As humans, we are constantly stuck inside our minds. Minds think on their own, they tell people what to do and what to say and play a constant background track.

With the stresses and struggles of everyday life, especially in a time where life moves so quickly and so many aspects of life are accessible at the touch of a button, it’s easy for one to get too caught up in their own mind.

With increased use of social media and smartphones in general, we may feel as if we never are truly alone...but that’s not the case.

Practicing mindfulness can be done anywhere — in a room full of people, in the shower, on a plane, on a hike, in the morning, during your lunch break, or at night.

In a world where everyone moves so fast and often takes on more than they can handle, it is important and very valuable to take a step back and be within yourself for a moment without a thousand thoughts whizzing around in your head.

Mindfulness is natural and it is something we all have. According to, “Mindfulness is the basic human ability to be fully present, aware of where we are and what we’re doing and not be overly reactive or overwhelmed by what’s going on around us.”

Mindfulness is readily available at all times. It is free, it doesn’t have to take very much time and it is a way to reflect and relax amidst whatever situation is playing out around you.


First and foremost, mindfulness improves your general health and wellbeing.

Focusing on the moment is a good way to become less caught up in the future, troubling events of the past or in worries.

“Being mindful makes it easier to savor the pleasures in life as they occur, helps you become fully engaged in activities, and creates a greater capacity to deal with adverse events,” according to content on  found in Harvard Medical School’s Special Health Report “Positive Psychology.”

Mental health is improved because someone who practices mindfulness becomes less preoccupied with concerns of success and self-esteem and more capable of forming deeper connections with people.

Psychotherapists have turned to mindfulness because of the benefits that it can have on mental health. They consider it an important element in treatment of depression, substance abuse, anxiety and more.

Improved physical health is also a benefit of mindfulness. Scientists have found that mindfulness techniques help relieve stress, treat heart disease, lower blood pressure, reduce chronic pain and improve sleep.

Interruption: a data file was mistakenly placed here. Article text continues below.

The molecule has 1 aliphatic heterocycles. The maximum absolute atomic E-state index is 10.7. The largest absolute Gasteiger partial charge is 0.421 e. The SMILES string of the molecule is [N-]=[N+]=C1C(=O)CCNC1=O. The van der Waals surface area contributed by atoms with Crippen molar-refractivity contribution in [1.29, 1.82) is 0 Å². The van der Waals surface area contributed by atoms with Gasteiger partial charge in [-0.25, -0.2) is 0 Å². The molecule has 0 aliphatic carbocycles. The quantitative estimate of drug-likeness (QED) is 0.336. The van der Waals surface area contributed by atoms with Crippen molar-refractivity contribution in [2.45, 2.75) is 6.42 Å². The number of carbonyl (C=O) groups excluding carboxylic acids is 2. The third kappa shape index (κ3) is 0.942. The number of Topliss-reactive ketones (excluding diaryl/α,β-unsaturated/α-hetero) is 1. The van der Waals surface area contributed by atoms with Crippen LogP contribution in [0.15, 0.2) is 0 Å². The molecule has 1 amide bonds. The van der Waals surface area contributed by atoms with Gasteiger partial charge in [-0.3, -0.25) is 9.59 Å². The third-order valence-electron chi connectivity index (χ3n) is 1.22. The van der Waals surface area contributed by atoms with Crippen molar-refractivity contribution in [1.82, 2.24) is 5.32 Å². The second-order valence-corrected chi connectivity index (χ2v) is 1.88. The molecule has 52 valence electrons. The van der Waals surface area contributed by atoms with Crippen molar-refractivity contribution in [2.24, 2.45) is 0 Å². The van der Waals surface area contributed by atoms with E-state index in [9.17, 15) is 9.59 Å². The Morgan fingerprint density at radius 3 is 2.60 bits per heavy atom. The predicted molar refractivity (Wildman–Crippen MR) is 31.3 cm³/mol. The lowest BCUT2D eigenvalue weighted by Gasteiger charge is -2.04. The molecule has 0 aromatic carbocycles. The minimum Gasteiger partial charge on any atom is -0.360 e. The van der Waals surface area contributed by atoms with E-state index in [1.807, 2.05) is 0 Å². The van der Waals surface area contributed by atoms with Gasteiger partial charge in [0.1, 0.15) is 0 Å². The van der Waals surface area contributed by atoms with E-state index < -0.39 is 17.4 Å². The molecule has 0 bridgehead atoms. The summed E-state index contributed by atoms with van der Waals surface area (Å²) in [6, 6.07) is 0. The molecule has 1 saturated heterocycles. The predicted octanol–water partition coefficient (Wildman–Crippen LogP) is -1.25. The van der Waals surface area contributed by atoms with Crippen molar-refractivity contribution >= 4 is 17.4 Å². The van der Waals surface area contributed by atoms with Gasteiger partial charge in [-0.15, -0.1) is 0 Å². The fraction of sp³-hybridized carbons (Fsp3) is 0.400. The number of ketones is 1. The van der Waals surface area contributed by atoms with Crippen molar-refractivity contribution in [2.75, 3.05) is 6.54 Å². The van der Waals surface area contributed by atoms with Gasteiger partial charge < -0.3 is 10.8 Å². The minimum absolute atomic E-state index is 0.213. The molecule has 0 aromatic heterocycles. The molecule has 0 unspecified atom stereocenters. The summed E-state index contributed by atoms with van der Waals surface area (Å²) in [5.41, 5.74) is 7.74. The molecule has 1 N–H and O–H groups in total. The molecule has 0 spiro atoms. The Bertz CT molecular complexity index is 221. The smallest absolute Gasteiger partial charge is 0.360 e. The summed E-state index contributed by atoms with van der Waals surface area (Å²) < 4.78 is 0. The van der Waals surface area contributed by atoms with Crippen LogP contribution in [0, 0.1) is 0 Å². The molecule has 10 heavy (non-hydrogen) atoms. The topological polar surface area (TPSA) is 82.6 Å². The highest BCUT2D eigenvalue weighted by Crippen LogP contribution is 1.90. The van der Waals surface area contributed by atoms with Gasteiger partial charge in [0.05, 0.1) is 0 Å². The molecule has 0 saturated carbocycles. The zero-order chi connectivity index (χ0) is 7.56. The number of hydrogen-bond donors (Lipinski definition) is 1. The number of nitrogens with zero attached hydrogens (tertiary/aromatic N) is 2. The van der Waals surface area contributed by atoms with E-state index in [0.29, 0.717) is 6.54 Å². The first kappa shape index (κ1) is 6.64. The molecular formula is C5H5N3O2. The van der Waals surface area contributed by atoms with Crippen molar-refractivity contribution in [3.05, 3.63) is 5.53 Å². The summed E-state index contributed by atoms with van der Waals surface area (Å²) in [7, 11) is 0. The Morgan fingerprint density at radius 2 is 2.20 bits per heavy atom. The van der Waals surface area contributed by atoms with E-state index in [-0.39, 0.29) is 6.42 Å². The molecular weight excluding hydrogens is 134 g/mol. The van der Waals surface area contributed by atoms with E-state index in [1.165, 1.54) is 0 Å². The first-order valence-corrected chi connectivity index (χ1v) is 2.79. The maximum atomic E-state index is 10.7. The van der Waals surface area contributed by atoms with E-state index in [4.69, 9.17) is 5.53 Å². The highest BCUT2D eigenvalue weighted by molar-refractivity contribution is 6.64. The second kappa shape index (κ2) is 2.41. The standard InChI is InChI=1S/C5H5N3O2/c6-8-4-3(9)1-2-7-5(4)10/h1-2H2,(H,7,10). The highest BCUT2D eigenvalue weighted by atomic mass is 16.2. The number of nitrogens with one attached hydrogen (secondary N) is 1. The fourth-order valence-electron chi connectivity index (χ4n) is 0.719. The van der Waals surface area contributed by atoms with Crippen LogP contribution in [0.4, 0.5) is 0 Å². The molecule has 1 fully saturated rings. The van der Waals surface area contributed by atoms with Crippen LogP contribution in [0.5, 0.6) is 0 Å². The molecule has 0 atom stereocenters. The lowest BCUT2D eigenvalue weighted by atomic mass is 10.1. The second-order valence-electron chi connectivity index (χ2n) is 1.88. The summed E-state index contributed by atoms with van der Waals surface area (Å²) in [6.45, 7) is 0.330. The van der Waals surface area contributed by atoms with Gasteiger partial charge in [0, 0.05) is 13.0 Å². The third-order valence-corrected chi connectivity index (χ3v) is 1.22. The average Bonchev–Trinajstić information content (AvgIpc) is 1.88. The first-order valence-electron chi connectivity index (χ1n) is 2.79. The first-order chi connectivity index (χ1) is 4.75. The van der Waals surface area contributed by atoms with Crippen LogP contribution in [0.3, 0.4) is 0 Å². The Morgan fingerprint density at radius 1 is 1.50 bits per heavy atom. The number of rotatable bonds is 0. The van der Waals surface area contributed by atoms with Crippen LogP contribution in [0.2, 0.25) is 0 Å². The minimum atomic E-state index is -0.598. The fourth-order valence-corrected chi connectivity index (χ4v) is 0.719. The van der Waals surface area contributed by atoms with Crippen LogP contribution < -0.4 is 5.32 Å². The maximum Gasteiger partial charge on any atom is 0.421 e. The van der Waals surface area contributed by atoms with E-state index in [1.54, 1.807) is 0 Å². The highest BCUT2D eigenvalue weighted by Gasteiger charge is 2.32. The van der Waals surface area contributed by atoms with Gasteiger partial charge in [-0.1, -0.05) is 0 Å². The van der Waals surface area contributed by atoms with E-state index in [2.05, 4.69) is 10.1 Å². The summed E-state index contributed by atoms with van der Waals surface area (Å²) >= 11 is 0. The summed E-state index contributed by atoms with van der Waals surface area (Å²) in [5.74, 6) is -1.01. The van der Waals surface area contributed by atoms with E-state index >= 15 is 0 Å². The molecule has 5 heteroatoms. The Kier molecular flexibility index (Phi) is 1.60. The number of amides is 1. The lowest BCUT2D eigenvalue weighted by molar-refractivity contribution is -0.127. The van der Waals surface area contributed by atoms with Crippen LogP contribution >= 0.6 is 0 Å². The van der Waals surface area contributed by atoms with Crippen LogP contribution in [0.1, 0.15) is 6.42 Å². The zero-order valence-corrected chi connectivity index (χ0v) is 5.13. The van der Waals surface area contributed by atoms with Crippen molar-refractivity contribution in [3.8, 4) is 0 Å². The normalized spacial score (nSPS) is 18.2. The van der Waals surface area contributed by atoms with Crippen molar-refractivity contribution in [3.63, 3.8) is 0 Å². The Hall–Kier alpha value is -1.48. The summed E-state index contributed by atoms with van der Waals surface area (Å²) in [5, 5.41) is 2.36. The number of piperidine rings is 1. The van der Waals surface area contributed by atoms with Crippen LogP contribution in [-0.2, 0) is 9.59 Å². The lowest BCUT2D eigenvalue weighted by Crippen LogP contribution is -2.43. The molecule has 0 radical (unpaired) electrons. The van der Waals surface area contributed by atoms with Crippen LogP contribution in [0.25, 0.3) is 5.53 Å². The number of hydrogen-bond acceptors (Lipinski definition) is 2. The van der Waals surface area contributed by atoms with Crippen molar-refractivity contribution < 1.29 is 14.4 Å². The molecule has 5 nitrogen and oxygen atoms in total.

With a deeper focus on oneself and a deliberate reflection on personal behavior and experience, general focus is increased.

In a 2009 study done by Adam Moore and Peter Malinowski, psychologists at Liverpool John Moores University, it was found that mindfulness meditation affected participants’ ability to focus their attention on one subject and disregard distracting information.

How mindfulness can benefit college students:

On a more personal level for college students, mindfulness has been found to be an effective tool in addressing the issue of binge drinking and excessive alcohol consumption.

According to Bodenlos, Noonan, and Wells’ 2013 study, “it has been negatively linked with alcohol problems,” meaning that increased mindfulness can bring decreased alcohol related issues.

In another study, it was found that mindfulness can be an important link between symptoms of depression in college students and how often they drink to cope with life.

More mindful students are found to be less often engaged in problematic drinking and more aware of their actions and their consequences, according to a 2016 study by four psychology professors at Louisiana State University.

How to practice mindfulness:

1. Become still within yourself and become more relaxed, regardless of what’s going on around you. It helps to find a place to sit that you feel comfortable.

2. Notice the way that your body is interacting with the earth. Notice how you are sitting, how your body feels, etc.

3. Feel your breathing, experience the rhythm and acknowledge the sensation of your breath.

4. Make note of when your mind starts to wander. When you come to realize that it is wandering, bring your attention back to your breath.

5. Don’t judge or obsess over your wandering mind. If you find yourself lost in your thoughts, reset and come back.

If you're interested in submitting a Letter to the Editor, click here.